6 Tiny Outdoor Pavilions Inspired by Japanese Tearooms

A "chashitsu," which literally means “tearoom” in Japanese, is a freestanding, pavilion-like structure that was used for tea ceremonies, contemplation, and meditation in ancient Japan.

Traditionally, such tearooms include sliding doors made out of wooden lattices covered in translucent parchment, tatami floor mats, a tokonoma ceremonial alcove, and a sunken hearth for tea preparation in winter. 

The idea of the chashitsu has been adapted by modern architects around the world to create places for tea and thought, or for other contemplative rituals. 

Here are six modern outdoor pavilions inspired by these charming Japanese tearooms.  

Hot Tea by a Lake

Named after its charred-larch cladding, this tearoom designed by Czech studio A1 Architects sits next to a lake in a wooded area near Česká Lípa, Czech Republic. Its sliding doors can be opened for enhanced connectivity with the surrounding nature, or closed to create a more secluded oasis. At the center of the space is a hearth that has a teapot suspended from the sisal rope-domed ceiling above it.

Designed by California-based architects Swatt Miers, these three teahouses on a private property were conceived as spaces outside the main home that would be free from the distractions of internet, telecommunications, and television. The largest of the three pavilions is used as a workspace, the second as a bedroom, and the third as a meditation pavilion.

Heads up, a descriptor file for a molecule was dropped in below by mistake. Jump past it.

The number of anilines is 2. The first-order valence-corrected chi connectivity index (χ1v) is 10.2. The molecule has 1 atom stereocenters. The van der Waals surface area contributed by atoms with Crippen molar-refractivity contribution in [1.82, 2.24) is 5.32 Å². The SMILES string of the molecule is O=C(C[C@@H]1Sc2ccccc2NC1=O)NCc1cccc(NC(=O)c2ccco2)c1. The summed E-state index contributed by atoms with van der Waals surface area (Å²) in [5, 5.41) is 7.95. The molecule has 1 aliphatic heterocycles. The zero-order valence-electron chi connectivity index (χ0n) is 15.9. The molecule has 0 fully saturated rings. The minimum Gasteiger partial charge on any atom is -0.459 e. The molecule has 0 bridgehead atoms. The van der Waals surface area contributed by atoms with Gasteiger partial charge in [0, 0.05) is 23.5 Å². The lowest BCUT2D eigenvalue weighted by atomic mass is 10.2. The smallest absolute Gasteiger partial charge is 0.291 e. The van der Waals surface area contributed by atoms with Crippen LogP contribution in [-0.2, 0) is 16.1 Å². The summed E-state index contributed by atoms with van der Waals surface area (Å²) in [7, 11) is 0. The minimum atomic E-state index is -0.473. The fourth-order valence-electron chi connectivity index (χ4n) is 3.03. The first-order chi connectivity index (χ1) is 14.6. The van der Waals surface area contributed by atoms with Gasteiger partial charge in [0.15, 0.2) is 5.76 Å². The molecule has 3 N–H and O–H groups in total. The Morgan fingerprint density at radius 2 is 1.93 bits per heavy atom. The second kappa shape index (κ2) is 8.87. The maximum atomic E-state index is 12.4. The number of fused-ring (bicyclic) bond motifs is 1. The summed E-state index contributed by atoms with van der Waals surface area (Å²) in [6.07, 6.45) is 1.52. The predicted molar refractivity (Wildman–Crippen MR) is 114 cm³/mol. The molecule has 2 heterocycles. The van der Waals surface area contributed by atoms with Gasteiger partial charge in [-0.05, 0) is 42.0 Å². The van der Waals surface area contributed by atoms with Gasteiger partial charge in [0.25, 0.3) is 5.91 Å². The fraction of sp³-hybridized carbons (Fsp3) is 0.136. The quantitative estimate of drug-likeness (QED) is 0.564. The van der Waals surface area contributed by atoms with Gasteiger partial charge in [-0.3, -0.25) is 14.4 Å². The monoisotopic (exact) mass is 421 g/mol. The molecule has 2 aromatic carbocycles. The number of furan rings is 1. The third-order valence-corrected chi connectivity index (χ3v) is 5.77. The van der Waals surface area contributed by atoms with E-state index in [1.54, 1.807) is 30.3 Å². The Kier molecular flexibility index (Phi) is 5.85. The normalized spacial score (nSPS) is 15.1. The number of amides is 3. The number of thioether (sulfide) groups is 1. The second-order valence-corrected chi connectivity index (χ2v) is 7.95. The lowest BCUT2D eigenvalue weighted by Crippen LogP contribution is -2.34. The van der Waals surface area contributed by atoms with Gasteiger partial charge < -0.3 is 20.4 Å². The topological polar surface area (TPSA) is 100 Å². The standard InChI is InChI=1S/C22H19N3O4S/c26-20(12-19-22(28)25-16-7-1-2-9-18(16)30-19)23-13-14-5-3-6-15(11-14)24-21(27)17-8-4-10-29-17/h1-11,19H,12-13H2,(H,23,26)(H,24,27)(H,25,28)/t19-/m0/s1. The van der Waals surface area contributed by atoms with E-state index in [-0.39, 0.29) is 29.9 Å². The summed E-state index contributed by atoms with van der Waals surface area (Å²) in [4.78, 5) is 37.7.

In Champaign, Illinois, this cedar hut by architect Jeffrey Poss was built as a raised platform that's accessed via a ramp. Inside are grass tatami mats, a miniature tea cabinet in a tokonoma alcove, and an oversized window that frames views of the trees. 

In collaboration with students from Cardiff University, architects Takeshi Hayatsu and Kristin Trommler built a 6.6-by-6.6-foot teahouse inspired by a 16th-century Japanese version in Kyoto called Tai-an. Surprisingly, they used an ancient Welsh construction method called wattle and daub, where woven hazel rods are attached to exposed timbers, then daubed on both ends with a chopped straw, soil, dung, and clay mixture. 

Suspended in a private residence's garden in the northwestern section of Washington, DC, this bronze-and-glass structure designed by David Jameson Architect Inc—which is illuminated from the ground up—looks like a Japanese tea pavilion, but is in fact a musical recital space that's also used as a room for dining and contemplation. 

Another project by A1 Architects, this teahouse rests on a circular platform enclosed by a translucent dome. Within, the dome is covered in laminated paper, which allows light to shine through, imbuing the interiors with an ethereal glow.


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